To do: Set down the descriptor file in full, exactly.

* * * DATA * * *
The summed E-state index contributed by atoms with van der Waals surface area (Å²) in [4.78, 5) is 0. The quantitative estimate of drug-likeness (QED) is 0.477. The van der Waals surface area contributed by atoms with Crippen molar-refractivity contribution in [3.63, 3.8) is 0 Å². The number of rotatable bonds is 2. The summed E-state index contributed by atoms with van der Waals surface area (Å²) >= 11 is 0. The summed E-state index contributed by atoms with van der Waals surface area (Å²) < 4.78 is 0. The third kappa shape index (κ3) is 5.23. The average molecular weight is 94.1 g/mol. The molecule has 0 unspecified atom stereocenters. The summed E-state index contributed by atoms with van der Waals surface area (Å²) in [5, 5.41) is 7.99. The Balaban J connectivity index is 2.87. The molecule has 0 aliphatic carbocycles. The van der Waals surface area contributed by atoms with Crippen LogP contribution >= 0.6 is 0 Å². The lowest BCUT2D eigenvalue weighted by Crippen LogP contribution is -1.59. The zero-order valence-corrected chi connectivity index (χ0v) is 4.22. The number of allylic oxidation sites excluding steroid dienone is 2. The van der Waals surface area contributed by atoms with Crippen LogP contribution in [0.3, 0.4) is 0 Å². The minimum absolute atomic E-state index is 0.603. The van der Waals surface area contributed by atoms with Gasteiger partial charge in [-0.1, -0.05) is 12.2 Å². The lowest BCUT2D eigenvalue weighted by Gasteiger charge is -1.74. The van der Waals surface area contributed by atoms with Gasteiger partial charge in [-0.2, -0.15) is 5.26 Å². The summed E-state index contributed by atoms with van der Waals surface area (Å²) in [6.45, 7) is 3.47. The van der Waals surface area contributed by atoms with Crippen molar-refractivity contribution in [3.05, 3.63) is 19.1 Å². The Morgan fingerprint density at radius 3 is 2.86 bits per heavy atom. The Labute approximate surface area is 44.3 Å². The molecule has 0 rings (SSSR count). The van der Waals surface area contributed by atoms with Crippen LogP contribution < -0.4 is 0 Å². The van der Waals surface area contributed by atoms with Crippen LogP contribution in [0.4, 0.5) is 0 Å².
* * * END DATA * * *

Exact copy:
The summed E-state index contributed by atoms with van der Waals surface area (Å²) in [4.78, 5) is 0. The quantitative estimate of drug-likeness (QED) is 0.477. The van der Waals surface area contributed by atoms with Crippen molar-refractivity contribution in [3.63, 3.8) is 0 Å². The number of rotatable bonds is 2. The summed E-state index contributed by atoms with van der Waals surface area (Å²) >= 11 is 0. The summed E-state index contributed by atoms with van der Waals surface area (Å²) < 4.78 is 0. The third kappa shape index (κ3) is 5.23. The average molecular weight is 94.1 g/mol. The molecule has 0 unspecified atom stereocenters. The summed E-state index contributed by atoms with van der Waals surface area (Å²) in [5, 5.41) is 7.99. The Balaban J connectivity index is 2.87. The molecule has 0 aliphatic carbocycles. The van der Waals surface area contributed by atoms with Crippen LogP contribution >= 0.6 is 0 Å². The lowest BCUT2D eigenvalue weighted by Crippen LogP contribution is -1.59. The zero-order valence-corrected chi connectivity index (χ0v) is 4.22. The number of allylic oxidation sites excluding steroid dienone is 2. The van der Waals surface area contributed by atoms with Crippen LogP contribution in [0.3, 0.4) is 0 Å². The minimum absolute atomic E-state index is 0.603. The van der Waals surface area contributed by atoms with Gasteiger partial charge in [-0.1, -0.05) is 12.2 Å². The lowest BCUT2D eigenvalue weighted by Gasteiger charge is -1.74. The van der Waals surface area contributed by atoms with Gasteiger partial charge in [-0.2, -0.15) is 5.26 Å². The summed E-state index contributed by atoms with van der Waals surface area (Å²) in [6.45, 7) is 3.47. The van der Waals surface area contributed by atoms with Crippen molar-refractivity contribution in [3.05, 3.63) is 19.1 Å². The Morgan fingerprint density at radius 3 is 2.86 bits per heavy atom. The Labute approximate surface area is 44.3 Å². The molecule has 0 rings (SSSR count). The van der Waals surface area contributed by atoms with Crippen LogP contribution < -0.4 is 0 Å². The van der Waals surface area contributed by atoms with Crippen LogP contribution in [0.4, 0.5) is 0 Å².